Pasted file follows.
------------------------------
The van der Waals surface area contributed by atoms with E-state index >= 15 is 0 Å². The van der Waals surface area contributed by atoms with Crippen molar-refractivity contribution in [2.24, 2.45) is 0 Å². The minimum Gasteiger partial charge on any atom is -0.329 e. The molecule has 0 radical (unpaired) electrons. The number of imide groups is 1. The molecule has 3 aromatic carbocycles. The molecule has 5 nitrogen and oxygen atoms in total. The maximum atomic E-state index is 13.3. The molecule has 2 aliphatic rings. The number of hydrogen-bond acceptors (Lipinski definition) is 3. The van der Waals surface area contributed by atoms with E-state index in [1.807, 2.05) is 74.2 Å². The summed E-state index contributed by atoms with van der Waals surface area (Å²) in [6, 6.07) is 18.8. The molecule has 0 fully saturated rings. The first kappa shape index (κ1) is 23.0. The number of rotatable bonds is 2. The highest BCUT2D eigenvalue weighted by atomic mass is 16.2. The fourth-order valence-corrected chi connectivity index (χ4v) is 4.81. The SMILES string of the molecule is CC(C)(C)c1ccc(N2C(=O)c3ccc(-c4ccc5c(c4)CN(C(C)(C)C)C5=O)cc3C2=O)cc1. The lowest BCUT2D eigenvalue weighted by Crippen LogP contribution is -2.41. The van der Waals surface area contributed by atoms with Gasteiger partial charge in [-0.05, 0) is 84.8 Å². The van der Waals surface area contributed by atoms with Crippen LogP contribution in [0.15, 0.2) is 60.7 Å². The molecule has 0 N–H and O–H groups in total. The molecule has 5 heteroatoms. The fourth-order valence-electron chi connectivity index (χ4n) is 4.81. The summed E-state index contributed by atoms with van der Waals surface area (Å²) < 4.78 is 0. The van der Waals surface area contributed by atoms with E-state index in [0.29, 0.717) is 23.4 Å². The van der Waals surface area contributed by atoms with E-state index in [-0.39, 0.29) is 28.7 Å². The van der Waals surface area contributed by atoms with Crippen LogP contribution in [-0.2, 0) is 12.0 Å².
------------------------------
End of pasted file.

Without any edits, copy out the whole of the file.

The van der Waals surface area contributed by atoms with E-state index >= 15 is 0 Å². The van der Waals surface area contributed by atoms with Crippen molar-refractivity contribution in [2.24, 2.45) is 0 Å². The minimum Gasteiger partial charge on any atom is -0.329 e. The molecule has 0 radical (unpaired) electrons. The number of imide groups is 1. The molecule has 3 aromatic carbocycles. The molecule has 5 nitrogen and oxygen atoms in total. The maximum atomic E-state index is 13.3. The molecule has 2 aliphatic rings. The number of hydrogen-bond acceptors (Lipinski definition) is 3. The van der Waals surface area contributed by atoms with E-state index in [1.807, 2.05) is 74.2 Å². The summed E-state index contributed by atoms with van der Waals surface area (Å²) in [6, 6.07) is 18.8. The molecule has 0 fully saturated rings. The first kappa shape index (κ1) is 23.0. The number of rotatable bonds is 2. The highest BCUT2D eigenvalue weighted by atomic mass is 16.2. The fourth-order valence-corrected chi connectivity index (χ4v) is 4.81. The SMILES string of the molecule is CC(C)(C)c1ccc(N2C(=O)c3ccc(-c4ccc5c(c4)CN(C(C)(C)C)C5=O)cc3C2=O)cc1. The lowest BCUT2D eigenvalue weighted by Crippen LogP contribution is -2.41. The van der Waals surface area contributed by atoms with Gasteiger partial charge in [-0.05, 0) is 84.8 Å². The van der Waals surface area contributed by atoms with Crippen LogP contribution in [0.15, 0.2) is 60.7 Å². The molecule has 0 N–H and O–H groups in total. The molecule has 5 heteroatoms. The fourth-order valence-electron chi connectivity index (χ4n) is 4.81. The summed E-state index contributed by atoms with van der Waals surface area (Å²) < 4.78 is 0. The van der Waals surface area contributed by atoms with E-state index in [0.29, 0.717) is 23.4 Å². The van der Waals surface area contributed by atoms with E-state index in [-0.39, 0.29) is 28.7 Å². The van der Waals surface area contributed by atoms with Crippen LogP contribution in [-0.2, 0) is 12.0 Å².